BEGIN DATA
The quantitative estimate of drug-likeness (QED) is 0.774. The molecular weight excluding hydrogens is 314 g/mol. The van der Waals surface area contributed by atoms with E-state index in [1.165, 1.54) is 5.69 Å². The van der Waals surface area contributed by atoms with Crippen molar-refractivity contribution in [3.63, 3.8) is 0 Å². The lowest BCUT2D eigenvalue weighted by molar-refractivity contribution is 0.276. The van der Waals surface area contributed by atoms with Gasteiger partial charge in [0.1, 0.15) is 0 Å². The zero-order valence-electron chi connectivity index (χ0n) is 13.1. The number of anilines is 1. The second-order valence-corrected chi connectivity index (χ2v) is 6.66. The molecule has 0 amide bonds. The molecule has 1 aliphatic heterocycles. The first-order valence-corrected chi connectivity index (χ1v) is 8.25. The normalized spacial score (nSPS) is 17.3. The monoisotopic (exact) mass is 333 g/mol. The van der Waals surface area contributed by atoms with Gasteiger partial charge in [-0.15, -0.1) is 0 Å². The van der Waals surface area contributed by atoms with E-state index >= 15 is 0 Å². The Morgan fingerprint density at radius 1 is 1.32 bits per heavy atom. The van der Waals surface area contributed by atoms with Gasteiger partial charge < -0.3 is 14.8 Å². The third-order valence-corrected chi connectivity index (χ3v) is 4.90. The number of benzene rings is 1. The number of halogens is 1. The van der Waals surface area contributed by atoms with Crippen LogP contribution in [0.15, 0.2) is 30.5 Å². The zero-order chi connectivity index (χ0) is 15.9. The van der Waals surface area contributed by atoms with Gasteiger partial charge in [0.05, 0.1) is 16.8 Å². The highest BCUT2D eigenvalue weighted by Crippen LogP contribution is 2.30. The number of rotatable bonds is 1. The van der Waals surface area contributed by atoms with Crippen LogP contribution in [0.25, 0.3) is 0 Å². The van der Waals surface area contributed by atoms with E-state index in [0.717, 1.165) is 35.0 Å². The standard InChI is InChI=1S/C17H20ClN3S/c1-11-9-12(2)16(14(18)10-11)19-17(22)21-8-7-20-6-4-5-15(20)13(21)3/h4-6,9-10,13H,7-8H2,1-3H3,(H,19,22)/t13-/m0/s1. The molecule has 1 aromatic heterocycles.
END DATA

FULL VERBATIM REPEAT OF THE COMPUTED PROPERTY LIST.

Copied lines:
The quantitative estimate of drug-likeness (QED) is 0.774. The molecular weight excluding hydrogens is 314 g/mol. The van der Waals surface area contributed by atoms with E-state index in [1.165, 1.54) is 5.69 Å². The van der Waals surface area contributed by atoms with Crippen molar-refractivity contribution in [3.63, 3.8) is 0 Å². The lowest BCUT2D eigenvalue weighted by molar-refractivity contribution is 0.276. The van der Waals surface area contributed by atoms with Gasteiger partial charge in [0.1, 0.15) is 0 Å². The zero-order valence-electron chi connectivity index (χ0n) is 13.1. The number of anilines is 1. The second-order valence-corrected chi connectivity index (χ2v) is 6.66. The molecule has 0 amide bonds. The molecule has 1 aliphatic heterocycles. The first-order valence-corrected chi connectivity index (χ1v) is 8.25. The normalized spacial score (nSPS) is 17.3. The monoisotopic (exact) mass is 333 g/mol. The van der Waals surface area contributed by atoms with Gasteiger partial charge in [-0.15, -0.1) is 0 Å². The van der Waals surface area contributed by atoms with E-state index >= 15 is 0 Å². The Morgan fingerprint density at radius 1 is 1.32 bits per heavy atom. The van der Waals surface area contributed by atoms with Gasteiger partial charge < -0.3 is 14.8 Å². The third-order valence-corrected chi connectivity index (χ3v) is 4.90. The number of benzene rings is 1. The number of halogens is 1. The van der Waals surface area contributed by atoms with Crippen LogP contribution in [0.15, 0.2) is 30.5 Å². The zero-order chi connectivity index (χ0) is 15.9. The van der Waals surface area contributed by atoms with Gasteiger partial charge in [0.05, 0.1) is 16.8 Å². The highest BCUT2D eigenvalue weighted by Crippen LogP contribution is 2.30. The number of rotatable bonds is 1. The van der Waals surface area contributed by atoms with Crippen LogP contribution in [0.25, 0.3) is 0 Å². The van der Waals surface area contributed by atoms with E-state index in [0.717, 1.165) is 35.0 Å². The standard InChI is InChI=1S/C17H20ClN3S/c1-11-9-12(2)16(14(18)10-11)19-17(22)21-8-7-20-6-4-5-15(20)13(21)3/h4-6,9-10,13H,7-8H2,1-3H3,(H,19,22)/t13-/m0/s1. The molecule has 1 aromatic heterocycles.